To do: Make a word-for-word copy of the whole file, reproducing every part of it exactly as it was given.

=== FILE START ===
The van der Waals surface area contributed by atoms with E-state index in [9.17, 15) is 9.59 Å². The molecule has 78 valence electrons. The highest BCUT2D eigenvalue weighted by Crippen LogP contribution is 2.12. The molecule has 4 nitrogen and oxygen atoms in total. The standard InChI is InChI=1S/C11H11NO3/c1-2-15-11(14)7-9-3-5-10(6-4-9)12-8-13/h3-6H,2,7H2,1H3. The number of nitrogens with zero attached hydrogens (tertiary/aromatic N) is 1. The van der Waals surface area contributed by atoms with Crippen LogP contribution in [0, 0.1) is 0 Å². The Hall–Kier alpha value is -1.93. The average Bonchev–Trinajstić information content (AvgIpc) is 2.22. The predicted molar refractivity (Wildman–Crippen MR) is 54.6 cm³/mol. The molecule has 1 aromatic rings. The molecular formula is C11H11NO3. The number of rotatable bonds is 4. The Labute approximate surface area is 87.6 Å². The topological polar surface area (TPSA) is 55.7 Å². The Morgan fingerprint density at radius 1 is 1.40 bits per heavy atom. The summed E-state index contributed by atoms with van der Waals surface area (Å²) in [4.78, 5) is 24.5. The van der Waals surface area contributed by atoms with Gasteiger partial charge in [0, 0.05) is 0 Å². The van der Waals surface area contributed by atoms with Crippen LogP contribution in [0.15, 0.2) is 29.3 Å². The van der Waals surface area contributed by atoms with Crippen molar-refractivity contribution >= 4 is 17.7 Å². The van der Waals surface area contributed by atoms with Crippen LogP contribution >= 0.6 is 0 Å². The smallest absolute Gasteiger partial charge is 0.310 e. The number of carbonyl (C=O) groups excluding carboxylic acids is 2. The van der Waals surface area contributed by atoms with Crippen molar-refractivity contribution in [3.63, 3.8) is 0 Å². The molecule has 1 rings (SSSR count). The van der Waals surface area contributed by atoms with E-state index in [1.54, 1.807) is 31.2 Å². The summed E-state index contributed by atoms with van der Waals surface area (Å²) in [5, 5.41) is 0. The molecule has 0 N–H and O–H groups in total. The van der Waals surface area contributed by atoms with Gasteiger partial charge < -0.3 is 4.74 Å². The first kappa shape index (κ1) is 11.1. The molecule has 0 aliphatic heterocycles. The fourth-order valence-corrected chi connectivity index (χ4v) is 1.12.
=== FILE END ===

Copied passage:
The van der Waals surface area contributed by atoms with E-state index in [9.17, 15) is 9.59 Å². The molecule has 78 valence electrons. The highest BCUT2D eigenvalue weighted by Crippen LogP contribution is 2.12. The molecule has 4 nitrogen and oxygen atoms in total. The standard InChI is InChI=1S/C11H11NO3/c1-2-15-11(14)7-9-3-5-10(6-4-9)12-8-13/h3-6H,2,7H2,1H3. The number of nitrogens with zero attached hydrogens (tertiary/aromatic N) is 1. The van der Waals surface area contributed by atoms with Crippen LogP contribution in [0, 0.1) is 0 Å². The Hall–Kier alpha value is -1.93. The average Bonchev–Trinajstić information content (AvgIpc) is 2.22. The predicted molar refractivity (Wildman–Crippen MR) is 54.6 cm³/mol. The molecule has 1 aromatic rings. The molecular formula is C11H11NO3. The number of rotatable bonds is 4. The Labute approximate surface area is 87.6 Å². The topological polar surface area (TPSA) is 55.7 Å². The Morgan fingerprint density at radius 1 is 1.40 bits per heavy atom. The summed E-state index contributed by atoms with van der Waals surface area (Å²) in [4.78, 5) is 24.5. The van der Waals surface area contributed by atoms with Gasteiger partial charge in [0, 0.05) is 0 Å². The van der Waals surface area contributed by atoms with Crippen LogP contribution in [0.15, 0.2) is 29.3 Å². The van der Waals surface area contributed by atoms with Crippen molar-refractivity contribution >= 4 is 17.7 Å². The van der Waals surface area contributed by atoms with Crippen LogP contribution >= 0.6 is 0 Å². The smallest absolute Gasteiger partial charge is 0.310 e. The number of carbonyl (C=O) groups excluding carboxylic acids is 2. The van der Waals surface area contributed by atoms with Crippen molar-refractivity contribution in [3.63, 3.8) is 0 Å². The molecule has 1 rings (SSSR count). The van der Waals surface area contributed by atoms with E-state index in [1.54, 1.807) is 31.2 Å². The summed E-state index contributed by atoms with van der Waals surface area (Å²) in [5, 5.41) is 0. The molecule has 0 N–H and O–H groups in total. The van der Waals surface area contributed by atoms with Gasteiger partial charge < -0.3 is 4.74 Å². The first kappa shape index (κ1) is 11.1. The molecule has 0 aliphatic heterocycles. The fourth-order valence-corrected chi connectivity index (χ4v) is 1.12.